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Directors Beware

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In the case of Lindsay v O’Loughnane [2010] EWHC 529 (QB) the director of a company who deliberately lied to a company’s customer about the financial position of the company was held personally liable to the customer for the tort of deceit.

Stop signThe company provided foreign exchange services. The customer had instructed the company in relation to three transactions to convert pounds sterling into Euros and to pay the amounts to his bank account in Corfu. The transactions took place in June 2008. The payments were received late and the director told the customer that it was the fault of the bank. The real reason was that at the time the transactions took place the company was hopelessly insolvent.

On 3 September 2008 the customer asked the company to convert £315,000 into Euros and on 9 September a further £250,000. The transactions were not completed by the company and on 18 September the company went into administration. The customer brought a claim against the director personally for his losses of £565,000 on the basis of the tort of deceit.

The customer’s claim was successful as the court found that the director had made an implied representation in an e mail to the customer and that the representation was dishonest and decided that the director should pay to the customer the amount lost less anything the customer received in the liquidation.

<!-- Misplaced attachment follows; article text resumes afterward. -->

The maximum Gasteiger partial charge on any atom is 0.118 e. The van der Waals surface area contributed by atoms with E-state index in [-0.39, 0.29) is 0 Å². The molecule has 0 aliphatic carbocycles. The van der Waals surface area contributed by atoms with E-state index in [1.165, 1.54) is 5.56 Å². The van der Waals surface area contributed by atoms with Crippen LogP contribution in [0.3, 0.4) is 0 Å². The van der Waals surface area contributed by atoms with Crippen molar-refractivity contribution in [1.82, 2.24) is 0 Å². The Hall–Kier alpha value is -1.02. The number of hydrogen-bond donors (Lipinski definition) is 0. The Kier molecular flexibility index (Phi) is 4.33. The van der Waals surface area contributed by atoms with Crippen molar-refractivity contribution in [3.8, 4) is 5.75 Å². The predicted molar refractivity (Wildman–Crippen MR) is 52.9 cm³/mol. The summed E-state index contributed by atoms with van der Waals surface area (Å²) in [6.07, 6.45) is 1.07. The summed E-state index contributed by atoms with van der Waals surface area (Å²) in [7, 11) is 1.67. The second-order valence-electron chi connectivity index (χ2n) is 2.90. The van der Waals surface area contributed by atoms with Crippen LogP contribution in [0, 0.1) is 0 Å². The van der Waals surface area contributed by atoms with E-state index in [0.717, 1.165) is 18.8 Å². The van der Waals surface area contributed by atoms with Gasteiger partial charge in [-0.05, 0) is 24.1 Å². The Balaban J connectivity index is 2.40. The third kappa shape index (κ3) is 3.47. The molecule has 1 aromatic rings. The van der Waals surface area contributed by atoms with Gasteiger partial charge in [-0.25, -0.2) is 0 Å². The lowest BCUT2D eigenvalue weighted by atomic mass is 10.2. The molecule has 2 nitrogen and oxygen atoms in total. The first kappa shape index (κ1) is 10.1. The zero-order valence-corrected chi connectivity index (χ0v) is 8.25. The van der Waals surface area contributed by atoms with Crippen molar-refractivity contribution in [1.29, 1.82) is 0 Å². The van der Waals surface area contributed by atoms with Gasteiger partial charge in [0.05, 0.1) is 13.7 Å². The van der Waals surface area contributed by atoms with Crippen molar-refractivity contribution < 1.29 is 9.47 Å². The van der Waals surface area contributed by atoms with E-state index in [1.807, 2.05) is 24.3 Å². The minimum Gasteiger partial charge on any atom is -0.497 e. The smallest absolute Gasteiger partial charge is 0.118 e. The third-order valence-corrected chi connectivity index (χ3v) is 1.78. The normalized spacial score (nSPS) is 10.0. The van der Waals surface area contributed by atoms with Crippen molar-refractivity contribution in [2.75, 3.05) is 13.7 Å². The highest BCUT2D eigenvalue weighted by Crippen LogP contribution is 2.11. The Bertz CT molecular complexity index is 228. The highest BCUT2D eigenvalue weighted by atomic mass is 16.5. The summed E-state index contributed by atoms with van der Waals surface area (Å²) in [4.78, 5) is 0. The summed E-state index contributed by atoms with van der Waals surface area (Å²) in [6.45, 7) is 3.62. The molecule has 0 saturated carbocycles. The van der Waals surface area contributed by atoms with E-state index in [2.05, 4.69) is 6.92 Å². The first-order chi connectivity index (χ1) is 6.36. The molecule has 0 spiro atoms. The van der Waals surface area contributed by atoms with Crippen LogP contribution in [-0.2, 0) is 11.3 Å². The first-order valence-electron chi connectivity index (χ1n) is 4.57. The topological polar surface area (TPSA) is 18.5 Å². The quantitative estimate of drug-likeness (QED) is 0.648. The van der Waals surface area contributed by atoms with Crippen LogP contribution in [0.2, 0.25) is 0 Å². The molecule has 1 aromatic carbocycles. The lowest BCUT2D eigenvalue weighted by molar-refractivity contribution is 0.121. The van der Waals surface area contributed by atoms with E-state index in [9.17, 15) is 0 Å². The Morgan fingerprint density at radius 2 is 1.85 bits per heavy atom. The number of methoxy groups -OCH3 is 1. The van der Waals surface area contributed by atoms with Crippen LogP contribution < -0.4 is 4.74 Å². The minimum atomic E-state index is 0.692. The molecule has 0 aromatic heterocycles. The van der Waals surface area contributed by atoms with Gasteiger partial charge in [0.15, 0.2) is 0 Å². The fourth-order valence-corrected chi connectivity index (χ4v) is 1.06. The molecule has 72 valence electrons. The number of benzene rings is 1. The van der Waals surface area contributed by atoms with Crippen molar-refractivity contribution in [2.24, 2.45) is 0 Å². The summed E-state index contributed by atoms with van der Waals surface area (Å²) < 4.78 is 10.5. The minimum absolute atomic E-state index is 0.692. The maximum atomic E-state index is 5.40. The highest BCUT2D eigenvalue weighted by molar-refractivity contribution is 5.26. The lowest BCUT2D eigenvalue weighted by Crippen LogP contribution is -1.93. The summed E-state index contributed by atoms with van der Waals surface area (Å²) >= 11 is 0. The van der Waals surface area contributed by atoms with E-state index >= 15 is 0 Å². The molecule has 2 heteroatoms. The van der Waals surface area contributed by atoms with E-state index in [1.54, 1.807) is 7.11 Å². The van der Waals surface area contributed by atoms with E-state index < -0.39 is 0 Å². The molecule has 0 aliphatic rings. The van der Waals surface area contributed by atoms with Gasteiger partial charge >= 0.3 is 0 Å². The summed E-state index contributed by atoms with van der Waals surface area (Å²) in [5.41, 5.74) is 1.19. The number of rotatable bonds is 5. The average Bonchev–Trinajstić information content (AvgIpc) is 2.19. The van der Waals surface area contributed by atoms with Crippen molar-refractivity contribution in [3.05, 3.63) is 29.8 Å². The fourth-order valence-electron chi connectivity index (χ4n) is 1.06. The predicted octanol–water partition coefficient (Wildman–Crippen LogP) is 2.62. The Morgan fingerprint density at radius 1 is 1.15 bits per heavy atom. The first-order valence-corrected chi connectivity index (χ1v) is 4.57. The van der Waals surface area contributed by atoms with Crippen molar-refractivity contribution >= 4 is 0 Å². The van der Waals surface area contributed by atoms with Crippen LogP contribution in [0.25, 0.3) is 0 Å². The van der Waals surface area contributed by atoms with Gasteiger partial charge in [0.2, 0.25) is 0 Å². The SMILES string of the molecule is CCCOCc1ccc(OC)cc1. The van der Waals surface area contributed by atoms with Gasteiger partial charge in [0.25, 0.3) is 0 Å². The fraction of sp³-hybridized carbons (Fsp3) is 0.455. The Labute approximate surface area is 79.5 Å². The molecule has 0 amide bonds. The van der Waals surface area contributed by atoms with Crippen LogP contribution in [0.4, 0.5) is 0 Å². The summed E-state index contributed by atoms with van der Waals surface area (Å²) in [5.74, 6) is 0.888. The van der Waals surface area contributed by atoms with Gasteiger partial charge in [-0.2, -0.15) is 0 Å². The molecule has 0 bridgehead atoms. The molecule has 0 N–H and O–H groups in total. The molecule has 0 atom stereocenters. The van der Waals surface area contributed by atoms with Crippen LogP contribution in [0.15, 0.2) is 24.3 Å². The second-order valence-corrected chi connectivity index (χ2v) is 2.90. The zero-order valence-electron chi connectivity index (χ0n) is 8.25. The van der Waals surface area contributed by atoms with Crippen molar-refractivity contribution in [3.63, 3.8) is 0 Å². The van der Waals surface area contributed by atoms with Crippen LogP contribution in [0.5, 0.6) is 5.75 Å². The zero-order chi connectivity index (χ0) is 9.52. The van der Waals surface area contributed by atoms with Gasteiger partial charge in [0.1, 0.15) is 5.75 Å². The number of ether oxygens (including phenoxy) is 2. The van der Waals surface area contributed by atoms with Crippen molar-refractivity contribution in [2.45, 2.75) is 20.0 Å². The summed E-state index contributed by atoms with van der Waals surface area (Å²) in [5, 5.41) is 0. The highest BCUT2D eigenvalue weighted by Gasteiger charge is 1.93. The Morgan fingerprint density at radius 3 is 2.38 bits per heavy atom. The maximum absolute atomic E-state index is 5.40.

The director tried to defend the claim on the basis of section 6 of the Statute of Frauds (Amendment) Act 1828, which provides that no action may be brought on any representation or assurance relating to the character or creditworthiness of another person, unless the representation or assurance is in writing and signed by the defendant. However the court decided that the director’s e mails complied with this section as they either included an electronic signature or concluded with words such as “regards” accompanied by the typed name of the sender of the e mail.

If nothing had been put in writing by the director, the claimant’s action for deceit would have failed. It follows therefore that it is important for directors to review any written representations they have made to creditors in the period leading up to a company’s formal insolvency.

If you have any questions about these or any other issues please do not hesitate to contact one the following members of the Insolvency and Business Recovery Team:

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